During last night's "policing the net" segment on Fox News' O'Reilly Factor, Bill O'Reilly asked Washington Times blogger Amanda Carpenter about the political blogosphere's reaction to the Sotomayor nomination. As the segment progressed, O'Reilly quoted a "blog posting" from Hotair, one of the most popular conservative blogs on the web. The so-called posting referred to the nominee as:
"Unqualified, militant, and socialist. Next, please. The GOP has to block any of Hussein's extremist picks."
Anyone even somewhat familiar with the terrific work of bloggers Ed Morrissey and Allahpundit — who run Hotair — would almost immediately recognize that the quote above did not originate from either man's keyboard. Neither blogger cavalierly tosses around those types of pejoratives, nor do they ever harp on the president's middle name. As it turns out, the statement in question came from the site's comments section, yet O'Reilly used the quote as an example of right-wingers going overboard. Viewers were left with the distinct impression that the offending words were posted by the proprietors of the site.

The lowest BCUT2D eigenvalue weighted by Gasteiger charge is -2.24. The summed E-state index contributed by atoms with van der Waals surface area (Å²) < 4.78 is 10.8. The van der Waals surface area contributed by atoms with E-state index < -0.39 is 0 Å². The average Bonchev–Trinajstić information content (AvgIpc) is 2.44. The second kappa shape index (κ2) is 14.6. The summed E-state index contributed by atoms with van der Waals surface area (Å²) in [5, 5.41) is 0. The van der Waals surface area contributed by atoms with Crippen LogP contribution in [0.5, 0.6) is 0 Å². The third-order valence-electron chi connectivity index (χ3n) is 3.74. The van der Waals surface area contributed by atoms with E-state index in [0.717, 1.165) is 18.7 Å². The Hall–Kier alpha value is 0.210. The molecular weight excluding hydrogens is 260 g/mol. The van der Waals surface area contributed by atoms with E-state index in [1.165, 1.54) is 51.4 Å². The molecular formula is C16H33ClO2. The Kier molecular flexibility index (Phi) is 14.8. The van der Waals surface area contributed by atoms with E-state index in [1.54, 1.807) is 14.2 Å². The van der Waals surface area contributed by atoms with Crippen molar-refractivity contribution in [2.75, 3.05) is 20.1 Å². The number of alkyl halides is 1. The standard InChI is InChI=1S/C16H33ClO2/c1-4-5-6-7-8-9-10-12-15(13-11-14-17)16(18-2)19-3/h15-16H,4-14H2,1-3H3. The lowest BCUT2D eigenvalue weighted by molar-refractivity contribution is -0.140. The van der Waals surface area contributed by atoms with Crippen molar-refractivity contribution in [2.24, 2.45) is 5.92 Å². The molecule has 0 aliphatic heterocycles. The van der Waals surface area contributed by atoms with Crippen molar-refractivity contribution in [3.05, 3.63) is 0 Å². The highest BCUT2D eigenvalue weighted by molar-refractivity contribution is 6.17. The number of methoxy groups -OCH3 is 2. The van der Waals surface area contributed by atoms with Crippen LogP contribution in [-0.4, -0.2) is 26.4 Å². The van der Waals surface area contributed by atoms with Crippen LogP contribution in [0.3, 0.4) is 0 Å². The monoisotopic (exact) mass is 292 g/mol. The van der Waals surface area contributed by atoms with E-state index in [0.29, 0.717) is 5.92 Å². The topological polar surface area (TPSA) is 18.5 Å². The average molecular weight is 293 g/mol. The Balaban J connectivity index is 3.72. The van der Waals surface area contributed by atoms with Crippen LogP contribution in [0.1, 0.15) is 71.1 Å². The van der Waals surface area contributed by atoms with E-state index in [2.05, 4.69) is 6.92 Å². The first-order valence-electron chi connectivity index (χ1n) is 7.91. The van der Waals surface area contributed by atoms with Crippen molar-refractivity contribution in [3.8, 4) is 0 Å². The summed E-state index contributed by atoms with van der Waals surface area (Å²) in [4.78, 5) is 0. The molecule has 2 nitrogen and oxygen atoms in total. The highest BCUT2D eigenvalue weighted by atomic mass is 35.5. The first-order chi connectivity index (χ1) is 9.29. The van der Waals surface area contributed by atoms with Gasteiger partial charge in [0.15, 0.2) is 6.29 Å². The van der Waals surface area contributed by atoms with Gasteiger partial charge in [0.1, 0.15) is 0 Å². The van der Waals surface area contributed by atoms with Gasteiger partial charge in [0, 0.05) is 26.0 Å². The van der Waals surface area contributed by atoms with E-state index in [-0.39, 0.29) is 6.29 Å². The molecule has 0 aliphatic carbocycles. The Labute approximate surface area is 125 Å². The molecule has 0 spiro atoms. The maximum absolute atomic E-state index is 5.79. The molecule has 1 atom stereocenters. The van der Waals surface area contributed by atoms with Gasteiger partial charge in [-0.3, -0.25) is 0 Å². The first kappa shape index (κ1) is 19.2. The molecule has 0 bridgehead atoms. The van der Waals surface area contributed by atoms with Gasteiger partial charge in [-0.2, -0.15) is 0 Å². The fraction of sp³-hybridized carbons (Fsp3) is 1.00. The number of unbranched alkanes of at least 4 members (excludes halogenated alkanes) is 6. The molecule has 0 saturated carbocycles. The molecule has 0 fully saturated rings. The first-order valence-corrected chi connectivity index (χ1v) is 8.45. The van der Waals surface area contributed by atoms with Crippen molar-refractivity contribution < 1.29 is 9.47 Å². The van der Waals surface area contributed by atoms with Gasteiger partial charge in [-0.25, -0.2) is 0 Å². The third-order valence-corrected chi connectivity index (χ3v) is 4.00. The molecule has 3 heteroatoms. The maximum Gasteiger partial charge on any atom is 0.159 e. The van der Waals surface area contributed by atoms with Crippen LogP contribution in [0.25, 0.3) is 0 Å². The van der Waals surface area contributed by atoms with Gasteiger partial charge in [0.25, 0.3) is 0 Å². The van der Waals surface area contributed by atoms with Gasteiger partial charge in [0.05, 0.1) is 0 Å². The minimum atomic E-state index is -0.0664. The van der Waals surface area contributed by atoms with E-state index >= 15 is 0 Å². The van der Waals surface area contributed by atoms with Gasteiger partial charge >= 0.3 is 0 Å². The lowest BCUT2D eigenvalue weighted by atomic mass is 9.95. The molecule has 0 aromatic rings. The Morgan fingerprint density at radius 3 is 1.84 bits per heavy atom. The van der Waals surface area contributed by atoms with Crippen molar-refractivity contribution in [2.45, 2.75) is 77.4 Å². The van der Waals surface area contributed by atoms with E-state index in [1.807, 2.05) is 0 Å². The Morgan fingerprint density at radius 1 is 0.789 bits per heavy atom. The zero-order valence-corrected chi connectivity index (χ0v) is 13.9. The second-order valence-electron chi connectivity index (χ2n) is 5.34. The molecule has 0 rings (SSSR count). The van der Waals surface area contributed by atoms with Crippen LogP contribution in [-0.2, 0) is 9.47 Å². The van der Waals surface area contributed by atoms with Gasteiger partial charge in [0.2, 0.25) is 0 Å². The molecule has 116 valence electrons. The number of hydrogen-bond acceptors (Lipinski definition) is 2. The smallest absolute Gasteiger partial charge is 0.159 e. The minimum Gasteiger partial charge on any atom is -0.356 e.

I rather doubt that O'Reilly would have intentionally smeared a site like Hotair, but he and his staff are at the very least guilty of sloppy show prep. As the understandably outraged guys over at Hotair have pointed out, if O'Reilly & Co. cannot discern the difference between blog postings and blog comments, perhaps they need to hire an entire squad of "internet cops" (the title currently held by Carpenter, preceded by Mary Katharine Ham) to conduct a basic tutorial of how the internet works. As a general rule, political websites should not be judged based upon the rantings of anonymous commenters unless the bloggers/moderators actively encourage mean-spirited invective.
As a talk radio host and producer, I recognize that honest mistakes are made on the air from time to time. Fortunately, there's a remedy. In this case, O'Reilly should issue a correction on his next program, and his viewers should absolutely check out Ed and Allah's fantastic site (after, of course, reading NRO from virtual cover to cover).